The ability to release one sheet and have the boat instantly depowered, with the sail(s) sitting quietly and pointing into the wind on any point of sail is a huge stress reducer/performance enhancer. Connect the sheet to a floating fuse and you are close to an uncapsizable multi. Not as idiot proof as a lead keel, but a lot closer than the current crop of cruising cats with their "sail slow, sail safe" requirement.
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Old 19-05-2015, 23:43   #258
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Re: Is there a catamaran of cruising size that can self right unaided?

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Originally Posted by doublewide View Post
A cat is more stable upside down than right-side-up. Thus, it takes more force to right one than to capsize one.
A monohull is maximally stable at the bottom of the ocean.

Your cat should come with a reefing table that tells you the maximum sail to carry for every point of sail and wind speed combination. Reef appropriately and you will be safe.
That is just wrong. Reef appropriately you will not be safe. You will be safer.
You can get just plain unlucky and get hit by 60 knots which came from nowhere (plenty of cases of that happening particularly in the Med). There are also tales of cats being flipped by such cases in the Med - particularly in the Golf de Lion region. There are also many tales of monos being severerly beaten up as well. Every year a few boats seem completely disapear in the Med - cataramarans and monos.

You can flip a cat with no sail up, when going too fast down a steep wave (where a mono would broach).

On the sea despite expecting the unexpected, sometimes you still get surprised.
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Old 20-05-2015, 00:13   #259
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Re: Is there a catamaran of cruising size that can self right unaided?

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Originally Posted by paulanthony View Post
I know he is sailing Hobie's but I asked him for his experience and he gave some insights that probably do translate to a bigger class.

He mentioned that the minimum weight in still waters to bring the cat up is a 3rd of the boats top weight which the crew must equal unless they need external assistance. He also mentioned the issue of righting which can cause the cat to mediately capsize again due to the inertia caused by acceleration of the top side mass.

He also mentioned technique which with respect to leverage which would also apply in similar fashion but of course be done mechanically.

Interestingly I also spoke to an insider today that tells me that ISO are looking to impose a need for cat certification to stay at 90 for a certain time up to mid size so clearly the problem is being addressed and is regarded as one. I have also been told there are some clever minds behind the scenes working on workable solutions to this problem.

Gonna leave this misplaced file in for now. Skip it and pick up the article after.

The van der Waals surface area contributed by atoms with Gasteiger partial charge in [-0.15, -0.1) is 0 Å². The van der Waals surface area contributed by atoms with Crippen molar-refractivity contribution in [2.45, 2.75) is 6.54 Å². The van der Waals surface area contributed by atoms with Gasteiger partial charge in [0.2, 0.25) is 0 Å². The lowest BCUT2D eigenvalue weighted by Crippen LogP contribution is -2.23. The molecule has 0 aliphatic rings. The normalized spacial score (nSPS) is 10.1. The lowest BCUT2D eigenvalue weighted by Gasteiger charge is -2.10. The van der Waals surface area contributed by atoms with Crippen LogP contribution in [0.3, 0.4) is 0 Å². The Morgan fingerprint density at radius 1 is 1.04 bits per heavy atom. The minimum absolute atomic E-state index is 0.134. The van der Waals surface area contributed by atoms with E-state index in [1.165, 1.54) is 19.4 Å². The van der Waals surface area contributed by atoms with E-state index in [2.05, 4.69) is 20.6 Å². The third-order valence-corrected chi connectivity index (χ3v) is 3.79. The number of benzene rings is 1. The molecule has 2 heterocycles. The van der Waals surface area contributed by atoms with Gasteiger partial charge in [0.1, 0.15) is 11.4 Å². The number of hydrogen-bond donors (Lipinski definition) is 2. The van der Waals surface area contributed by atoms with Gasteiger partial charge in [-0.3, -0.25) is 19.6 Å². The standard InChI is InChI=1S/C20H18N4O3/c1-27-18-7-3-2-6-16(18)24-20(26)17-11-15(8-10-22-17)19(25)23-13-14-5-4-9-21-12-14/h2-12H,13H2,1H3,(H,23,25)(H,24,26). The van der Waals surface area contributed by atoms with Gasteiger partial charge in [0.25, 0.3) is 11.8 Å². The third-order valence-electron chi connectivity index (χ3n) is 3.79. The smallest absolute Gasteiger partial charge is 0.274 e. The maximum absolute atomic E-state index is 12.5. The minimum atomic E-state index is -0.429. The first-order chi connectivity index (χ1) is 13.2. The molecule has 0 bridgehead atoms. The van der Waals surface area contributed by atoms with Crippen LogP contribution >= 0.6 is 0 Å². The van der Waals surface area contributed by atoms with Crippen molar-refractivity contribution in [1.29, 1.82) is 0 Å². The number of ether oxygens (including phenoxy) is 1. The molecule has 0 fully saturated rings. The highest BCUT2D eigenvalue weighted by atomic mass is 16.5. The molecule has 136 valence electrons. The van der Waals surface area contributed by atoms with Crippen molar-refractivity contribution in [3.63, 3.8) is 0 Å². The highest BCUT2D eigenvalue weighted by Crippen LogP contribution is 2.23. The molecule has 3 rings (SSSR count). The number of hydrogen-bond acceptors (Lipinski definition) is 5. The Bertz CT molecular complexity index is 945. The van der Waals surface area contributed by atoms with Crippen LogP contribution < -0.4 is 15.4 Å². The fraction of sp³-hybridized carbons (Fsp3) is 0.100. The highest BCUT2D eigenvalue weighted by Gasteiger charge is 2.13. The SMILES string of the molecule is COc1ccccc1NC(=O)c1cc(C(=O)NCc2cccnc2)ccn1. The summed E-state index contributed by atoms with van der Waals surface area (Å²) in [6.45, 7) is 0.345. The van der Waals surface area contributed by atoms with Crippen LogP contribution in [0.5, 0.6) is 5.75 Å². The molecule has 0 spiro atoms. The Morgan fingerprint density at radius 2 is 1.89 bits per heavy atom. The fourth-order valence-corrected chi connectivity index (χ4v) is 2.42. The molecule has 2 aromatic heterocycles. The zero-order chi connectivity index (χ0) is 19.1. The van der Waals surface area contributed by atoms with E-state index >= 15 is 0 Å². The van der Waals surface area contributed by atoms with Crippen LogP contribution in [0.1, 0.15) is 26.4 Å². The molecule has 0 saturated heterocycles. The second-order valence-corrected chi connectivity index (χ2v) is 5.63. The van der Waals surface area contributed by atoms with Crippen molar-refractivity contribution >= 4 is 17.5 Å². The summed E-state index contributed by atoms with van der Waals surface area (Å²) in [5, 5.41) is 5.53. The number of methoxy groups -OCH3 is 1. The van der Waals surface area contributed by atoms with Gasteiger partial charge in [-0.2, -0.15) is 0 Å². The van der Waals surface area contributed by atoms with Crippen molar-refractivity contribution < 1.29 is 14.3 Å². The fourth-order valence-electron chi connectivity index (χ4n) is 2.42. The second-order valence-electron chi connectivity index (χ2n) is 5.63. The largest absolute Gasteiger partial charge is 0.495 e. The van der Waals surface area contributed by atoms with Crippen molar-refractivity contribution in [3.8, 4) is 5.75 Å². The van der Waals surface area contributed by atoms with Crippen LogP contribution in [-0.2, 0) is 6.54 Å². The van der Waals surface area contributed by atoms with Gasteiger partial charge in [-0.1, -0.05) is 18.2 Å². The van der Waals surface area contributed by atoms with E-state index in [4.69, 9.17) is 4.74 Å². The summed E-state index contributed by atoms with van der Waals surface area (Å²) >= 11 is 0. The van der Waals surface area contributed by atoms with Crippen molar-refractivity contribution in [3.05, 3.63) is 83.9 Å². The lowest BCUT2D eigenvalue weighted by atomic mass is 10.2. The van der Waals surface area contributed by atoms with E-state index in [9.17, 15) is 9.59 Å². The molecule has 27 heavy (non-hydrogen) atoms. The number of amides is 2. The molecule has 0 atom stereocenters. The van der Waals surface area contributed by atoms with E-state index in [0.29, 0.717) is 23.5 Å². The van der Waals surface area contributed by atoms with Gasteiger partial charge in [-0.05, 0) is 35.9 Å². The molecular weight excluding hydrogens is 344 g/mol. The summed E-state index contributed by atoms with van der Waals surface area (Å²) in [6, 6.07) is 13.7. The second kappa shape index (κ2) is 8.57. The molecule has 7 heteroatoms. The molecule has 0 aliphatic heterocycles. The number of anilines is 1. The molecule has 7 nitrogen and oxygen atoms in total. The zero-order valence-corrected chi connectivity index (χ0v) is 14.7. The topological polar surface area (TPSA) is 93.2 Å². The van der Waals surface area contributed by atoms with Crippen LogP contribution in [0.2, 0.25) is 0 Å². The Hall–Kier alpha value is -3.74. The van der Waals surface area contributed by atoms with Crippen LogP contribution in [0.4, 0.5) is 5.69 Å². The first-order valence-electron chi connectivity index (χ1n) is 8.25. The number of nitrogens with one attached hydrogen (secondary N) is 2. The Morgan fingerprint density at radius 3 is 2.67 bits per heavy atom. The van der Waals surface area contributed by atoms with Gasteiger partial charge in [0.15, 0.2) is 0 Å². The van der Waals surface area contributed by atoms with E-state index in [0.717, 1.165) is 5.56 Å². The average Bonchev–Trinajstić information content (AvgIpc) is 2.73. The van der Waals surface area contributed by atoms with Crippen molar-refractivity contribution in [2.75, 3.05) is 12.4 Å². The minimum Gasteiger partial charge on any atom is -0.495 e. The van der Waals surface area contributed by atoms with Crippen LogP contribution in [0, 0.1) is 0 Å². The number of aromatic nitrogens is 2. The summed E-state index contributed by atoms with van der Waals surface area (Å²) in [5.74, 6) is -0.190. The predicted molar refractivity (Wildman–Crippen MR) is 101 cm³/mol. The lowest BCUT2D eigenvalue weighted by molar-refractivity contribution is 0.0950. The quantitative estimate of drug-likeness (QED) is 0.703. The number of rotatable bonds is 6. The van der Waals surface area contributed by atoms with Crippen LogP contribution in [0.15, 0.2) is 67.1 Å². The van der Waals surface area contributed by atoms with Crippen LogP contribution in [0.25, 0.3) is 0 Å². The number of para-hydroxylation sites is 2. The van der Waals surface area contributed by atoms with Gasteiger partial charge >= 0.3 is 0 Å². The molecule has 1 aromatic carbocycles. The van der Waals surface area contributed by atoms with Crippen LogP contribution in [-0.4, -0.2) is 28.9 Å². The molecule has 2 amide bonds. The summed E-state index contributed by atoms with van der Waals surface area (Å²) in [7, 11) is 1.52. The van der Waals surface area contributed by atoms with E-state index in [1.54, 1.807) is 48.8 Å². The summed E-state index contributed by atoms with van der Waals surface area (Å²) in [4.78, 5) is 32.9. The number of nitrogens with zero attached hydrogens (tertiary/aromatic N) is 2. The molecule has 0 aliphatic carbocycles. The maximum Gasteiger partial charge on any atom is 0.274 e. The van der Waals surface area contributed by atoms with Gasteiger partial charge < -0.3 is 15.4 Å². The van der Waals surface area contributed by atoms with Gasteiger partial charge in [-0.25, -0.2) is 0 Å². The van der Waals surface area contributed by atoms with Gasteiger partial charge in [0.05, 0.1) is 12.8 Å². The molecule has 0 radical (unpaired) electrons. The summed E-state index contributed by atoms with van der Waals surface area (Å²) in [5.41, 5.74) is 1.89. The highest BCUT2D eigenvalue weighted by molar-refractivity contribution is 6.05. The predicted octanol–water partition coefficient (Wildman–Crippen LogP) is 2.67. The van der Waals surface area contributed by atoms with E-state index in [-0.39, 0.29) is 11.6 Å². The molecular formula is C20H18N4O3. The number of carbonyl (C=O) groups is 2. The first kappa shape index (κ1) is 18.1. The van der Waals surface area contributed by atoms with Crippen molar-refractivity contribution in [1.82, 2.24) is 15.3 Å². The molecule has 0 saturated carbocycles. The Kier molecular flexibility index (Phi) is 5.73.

However, I imagine the standard will require a time delay before total inversion based on a test in a mill pond and I think it is aimed at the charter sector to give people a chance to evacuate properly rather than to bring the boat back up never the less it is a step in the right direction.

Leave it to the Brits.. We will sort it out for yer.
As a Brit if you are serious about a cat organise a visit with Darryl Newton of Dazcat at Millbrook.
.
He is probably the most experienced designer/builder/racer of catamarans in Britian and could give you plenty of insite.

He has many designs including a Southern Ocean 45 designed for the Southern ocean.


Design Concepts
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Old 20-05-2015, 01:34   #260
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Re: Righting a Catamaran

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Originally Posted by paulanthony View Post
Did you see this Juho? You may like it. I think it can get back up. Harryproa Cruiser 60 | Probably equivalent to a 40 foot cat if you dismiss the overhangs but if it will do what it says on the tin it will be quite impressive.
Yes, that's one approach that might help keeping the boat upside up in many cases. (not excluding the possibility that also the most typical designs could be improved)
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Old 20-05-2015, 01:38   #261
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Re: Is there a catamaran of cruising size that can self right unaided?

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Originally Posted by doublewide View Post
A cat is more stable upside down than right-side-up. Thus, it takes more force to right one than to capsize one.
That is not necessarily true. An inverted cat will be (partly) flooded and water moves around as you try to right the cat. So stability figures will be lower than for an empty upright cat.

Which does not mean its possible with onboard solutions.
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Old 20-05-2015, 01:50   #262